BIHIMA survey highlights benefits of hearing instruments for inclusion

The British Irish Hearing Instrument Manufacturers Association said it would like to see hearing care made a greater priority by Government

child with hearing aid

The British Irish Hearing Instrument Manufacturers Association (BIHIMA) is advocating for hearing care to be made a greater priority by the Government, highlighting how hearing technology can support inclusion.

In recognition of Deaf Awareness Week (1–7 May), which focused on inclusion, BIHIMA illustrated the benefits that hearing technology can provide, but also pointed out barriers to access.

There are an estimated 11 million people in the UK with hearing loss, the association highlighted.

A Eurotrak UK survey of 15,000 people revealed that 90% of hearing instrument users found their hearing devices were useful for their job, BIHIMA shared, with a strong consensus that hearing instrument usage correlated with improved job opportunities.

The survey also found that those using hearing instruments were less likely to feel depressed and experienced a higher quality of sleep than hearing impaired individuals without hearing technology.

In addition, 66% of those who owned hearing instruments felt they should have obtained them sooner.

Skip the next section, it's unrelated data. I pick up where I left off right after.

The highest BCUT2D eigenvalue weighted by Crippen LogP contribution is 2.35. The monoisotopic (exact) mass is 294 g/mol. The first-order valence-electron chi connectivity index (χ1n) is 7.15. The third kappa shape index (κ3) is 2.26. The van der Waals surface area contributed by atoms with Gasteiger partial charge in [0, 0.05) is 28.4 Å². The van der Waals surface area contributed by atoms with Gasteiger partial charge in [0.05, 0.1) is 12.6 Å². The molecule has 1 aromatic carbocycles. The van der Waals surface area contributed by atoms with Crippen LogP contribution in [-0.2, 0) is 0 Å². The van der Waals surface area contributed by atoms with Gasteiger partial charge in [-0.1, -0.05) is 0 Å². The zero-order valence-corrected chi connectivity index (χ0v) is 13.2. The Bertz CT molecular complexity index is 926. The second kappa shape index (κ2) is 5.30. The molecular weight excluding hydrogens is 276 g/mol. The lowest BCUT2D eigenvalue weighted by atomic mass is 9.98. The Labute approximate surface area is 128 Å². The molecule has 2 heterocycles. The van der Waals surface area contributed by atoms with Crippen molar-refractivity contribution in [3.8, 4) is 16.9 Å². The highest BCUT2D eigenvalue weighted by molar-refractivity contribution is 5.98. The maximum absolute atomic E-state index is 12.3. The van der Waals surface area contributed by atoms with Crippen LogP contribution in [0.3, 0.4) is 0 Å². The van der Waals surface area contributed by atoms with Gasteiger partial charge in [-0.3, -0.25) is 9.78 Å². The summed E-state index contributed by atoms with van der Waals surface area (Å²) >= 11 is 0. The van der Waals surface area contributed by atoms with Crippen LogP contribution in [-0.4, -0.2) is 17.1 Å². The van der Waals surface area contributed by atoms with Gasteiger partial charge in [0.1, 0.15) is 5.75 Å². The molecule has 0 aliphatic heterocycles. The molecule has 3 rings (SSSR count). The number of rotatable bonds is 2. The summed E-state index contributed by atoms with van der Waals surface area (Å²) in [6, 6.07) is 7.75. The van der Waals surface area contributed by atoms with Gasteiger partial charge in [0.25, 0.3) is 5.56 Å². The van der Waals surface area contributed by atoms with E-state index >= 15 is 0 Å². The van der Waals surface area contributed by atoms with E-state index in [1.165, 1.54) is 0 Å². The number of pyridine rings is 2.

Paul Surridge, BIHIMA chairman, noted that the benefits of hearing instruments contribute to the way an individual navigates daily life, and the feeling of inclusion, adding: “Our survey found that those who regularly wore hearing devices felt they could communicate more effectively in most situations, had an improved social life, more confidence and participated more in group activities.”

The survey also revealed reasons that individuals don’t wear their hearing instruments.

Identifying factors as a ‘reason or somewhat a reason’ for not wearing their hearing instruments, survey respondents cited: discomfort (67%), lack of severity of their hearing impairment (65%), and not restoring their hearing ‘back to normal’ (56%).

BIHIMA suggested these findings indicate a need for improvements in the fitting and aftercare for hearing instruments.

“We know that there are people who simply don’t use their hearing instruments and they end up sitting in a drawer,” highlighting the ability of the technology to “change people’s lives,” Surridge said: “Rehabilitation and personalisation are fundamental to ensure patients make use of and benefit from their hearing instruments.”

Access can be an issue for many patients, BIHIMA suggested, such as waiting times that require patients to wait “weeks or even months” for an initial appointment to assess their hearing.

“We also find that those within poorer socioeconomic demographics, minority groups, homeless individuals and people with addictions are facing their own barriers to obtaining support for their hearing loss,” Surridge said.

BIHIMA called for hearing care to be made a greater priority by the Government, suggesting that hearing tests should be included for free as part of the NHS Health Check offered to people over the age of 40.

The association would also like to see more research conducted around the impact of hearing instrument usage.

Sharing the results of the survey, BIHIMA also outlined communication tips to support an individual with hearing loss and ensure the person feels included in conversations. Find out more on the association’s website.